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Author Topic: Durlothic Fairy Tales  (Read 1062 times)

Offline bigbaldben

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Durlothic Fairy Tales
« on: May 09, 2015, 06:37:41 PM »
The Durlothic Fairy Tales
The Republic of Megatridimensional Order

Table of Contents
(to be updated as stories are added)

Chapter 1:  Overview of The Durlothic Fairy Tales
Chapter 2:  The Red Robber
Chapter 3:  Cows
Chapter 4:  The Three Crystalisks
« Last Edit: May 11, 2015, 05:15:10 PM by bigbaldben »

Offline bigbaldben

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Re: Durlothic Fairy Tales
« Reply #1 on: May 09, 2015, 06:40:53 PM »
Chapter 1
Overview of The Durlothic Fairy Tales

The Durlothic Fairy Tales play an important role in the Republic of Megatridimensional Order.  Ancient explorer Xavery Fupple stumbled across them after being lost in a cave.  He had fled into the cave for refuge from a pack of wild dogs, and it took three days for him to find his way out.  As luck would have it, he came across a primitive tribe, stumbling and weak, handed the books to the first person he saw, collapsed and died.

There are two important things to note about the discovery of the Tales:

First, all we know of Xavery Fupple’s adventure was written in the back of the first book.  Fupple knew he was in the shadow of death, and felt it important to recount his last days.  Ancient historians felt there was no reason to question the authenticity of the story written there.  However, recent dating techniques for ink and papyrus, though not exact measures, seem to indicate that “The Story of Xavery Fupple” is the same age as the rest of the book.   Tests are few and far between, given that the original copy is incredibly fragile.  The ancient age of the crumbling text makes testing it with “invasive” techniques dangerous.  The implication of this new dating, according to some modern historians, is that “The Story of Xavery Fupple” is only another Durlothic Fairy Tale and the identity of the founder of the text is unknown.  There is also a very small representation of historians who advance the theory that Fupple was the writer of all the Tales, but that is widely criticized, as the writing styles, penmanship and multiple ancient languages strongly indicate that none were written by the same author.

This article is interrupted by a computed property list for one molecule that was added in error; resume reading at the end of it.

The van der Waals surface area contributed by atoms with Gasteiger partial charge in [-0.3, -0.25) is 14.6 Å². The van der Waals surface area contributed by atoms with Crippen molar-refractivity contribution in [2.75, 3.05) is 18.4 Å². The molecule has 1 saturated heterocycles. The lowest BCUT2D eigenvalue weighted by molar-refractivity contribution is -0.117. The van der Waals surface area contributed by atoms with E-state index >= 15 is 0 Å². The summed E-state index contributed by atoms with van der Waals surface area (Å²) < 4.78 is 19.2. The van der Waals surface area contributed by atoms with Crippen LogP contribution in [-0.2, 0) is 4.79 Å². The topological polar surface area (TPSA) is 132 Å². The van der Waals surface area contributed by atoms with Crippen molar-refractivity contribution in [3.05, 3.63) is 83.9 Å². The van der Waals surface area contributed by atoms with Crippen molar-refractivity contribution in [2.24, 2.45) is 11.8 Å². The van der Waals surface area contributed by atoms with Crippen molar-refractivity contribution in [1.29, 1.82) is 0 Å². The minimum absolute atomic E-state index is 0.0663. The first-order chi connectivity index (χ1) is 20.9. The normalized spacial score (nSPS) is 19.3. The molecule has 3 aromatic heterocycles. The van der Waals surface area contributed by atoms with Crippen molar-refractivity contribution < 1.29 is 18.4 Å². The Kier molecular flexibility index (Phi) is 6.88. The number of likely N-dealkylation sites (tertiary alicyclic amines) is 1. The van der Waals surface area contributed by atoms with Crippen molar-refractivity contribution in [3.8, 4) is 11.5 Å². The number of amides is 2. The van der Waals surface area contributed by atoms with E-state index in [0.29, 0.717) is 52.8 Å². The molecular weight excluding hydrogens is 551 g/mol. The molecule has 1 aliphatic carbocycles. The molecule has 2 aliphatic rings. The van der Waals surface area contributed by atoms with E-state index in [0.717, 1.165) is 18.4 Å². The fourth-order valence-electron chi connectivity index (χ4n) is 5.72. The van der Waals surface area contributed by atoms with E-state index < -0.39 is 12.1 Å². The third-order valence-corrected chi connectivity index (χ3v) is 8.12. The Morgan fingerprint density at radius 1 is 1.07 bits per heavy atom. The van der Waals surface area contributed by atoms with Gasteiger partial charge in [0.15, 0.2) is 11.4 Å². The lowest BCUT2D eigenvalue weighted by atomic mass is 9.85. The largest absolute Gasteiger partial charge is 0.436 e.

Second, the appearance of the books and the circumstances surrounding them gave rise to a devout following of ancient people who followed the Tales as a holy reference.  Though no recorded ancient texts corroborate the existence of such mythical beasts as the Sezour or Gallantrielle spiders, the Tales were mostly believed to be factually true.  These led to the founding of the religion of Durlothia.  The Church of Inference broke off of Durlothia, which soon after dissolved.  The COI view is that, while the text is holy, it is nonetheless to be taken figuratively.  While The Church of Inference continues even today, it is small and dwindling.  Only 4% of Megatrines self-identified as belonging to the COI in the last national census in 2010 - down from 13% from 1990 and 24% in 1970.

It is unknown even if “Durlothic” refers to a culture, a family, a single person, a nation, or a religion. Insane though it may seem, these Tales have been passed down through the ages from parents to children in order to teach moral values.  More directly, the tales were used to influence children into obedience by “scaring the bejeezus” out of them.  They have been banned in some centuries, exalted as holy in others, and completely forgotten about decades at a time.  The Republic of Megatridimensional Order and most of civilized Taijitu view these Tales today as upholding certain moral truths and acknowledge they have been incredibly influential across countless societies.